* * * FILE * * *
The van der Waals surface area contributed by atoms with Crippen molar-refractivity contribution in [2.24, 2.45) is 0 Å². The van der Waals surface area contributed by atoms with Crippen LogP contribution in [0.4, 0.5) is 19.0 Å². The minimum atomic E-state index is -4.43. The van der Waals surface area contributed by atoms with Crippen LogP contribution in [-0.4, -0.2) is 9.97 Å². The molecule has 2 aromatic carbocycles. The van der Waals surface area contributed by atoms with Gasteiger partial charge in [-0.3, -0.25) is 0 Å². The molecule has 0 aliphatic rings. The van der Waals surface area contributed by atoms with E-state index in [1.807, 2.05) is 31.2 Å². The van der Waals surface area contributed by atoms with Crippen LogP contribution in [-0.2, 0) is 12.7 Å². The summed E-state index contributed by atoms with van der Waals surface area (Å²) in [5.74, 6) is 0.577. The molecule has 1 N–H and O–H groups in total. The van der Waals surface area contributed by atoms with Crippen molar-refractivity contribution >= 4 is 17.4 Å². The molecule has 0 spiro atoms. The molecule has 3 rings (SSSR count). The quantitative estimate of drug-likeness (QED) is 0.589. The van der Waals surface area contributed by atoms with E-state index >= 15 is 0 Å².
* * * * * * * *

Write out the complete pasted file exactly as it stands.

The van der Waals surface area contributed by atoms with Crippen molar-refractivity contribution in [2.24, 2.45) is 0 Å². The van der Waals surface area contributed by atoms with Crippen LogP contribution in [0.4, 0.5) is 19.0 Å². The minimum atomic E-state index is -4.43. The van der Waals surface area contributed by atoms with Crippen LogP contribution in [-0.4, -0.2) is 9.97 Å². The molecule has 2 aromatic carbocycles. The van der Waals surface area contributed by atoms with Gasteiger partial charge in [-0.3, -0.25) is 0 Å². The molecule has 0 aliphatic rings. The van der Waals surface area contributed by atoms with E-state index in [1.807, 2.05) is 31.2 Å². The van der Waals surface area contributed by atoms with Crippen LogP contribution in [-0.2, 0) is 12.7 Å². The summed E-state index contributed by atoms with van der Waals surface area (Å²) in [5.74, 6) is 0.577. The molecule has 1 N–H and O–H groups in total. The van der Waals surface area contributed by atoms with Crippen molar-refractivity contribution >= 4 is 17.4 Å². The molecule has 0 spiro atoms. The molecule has 3 rings (SSSR count). The quantitative estimate of drug-likeness (QED) is 0.589. The van der Waals surface area contributed by atoms with E-state index >= 15 is 0 Å².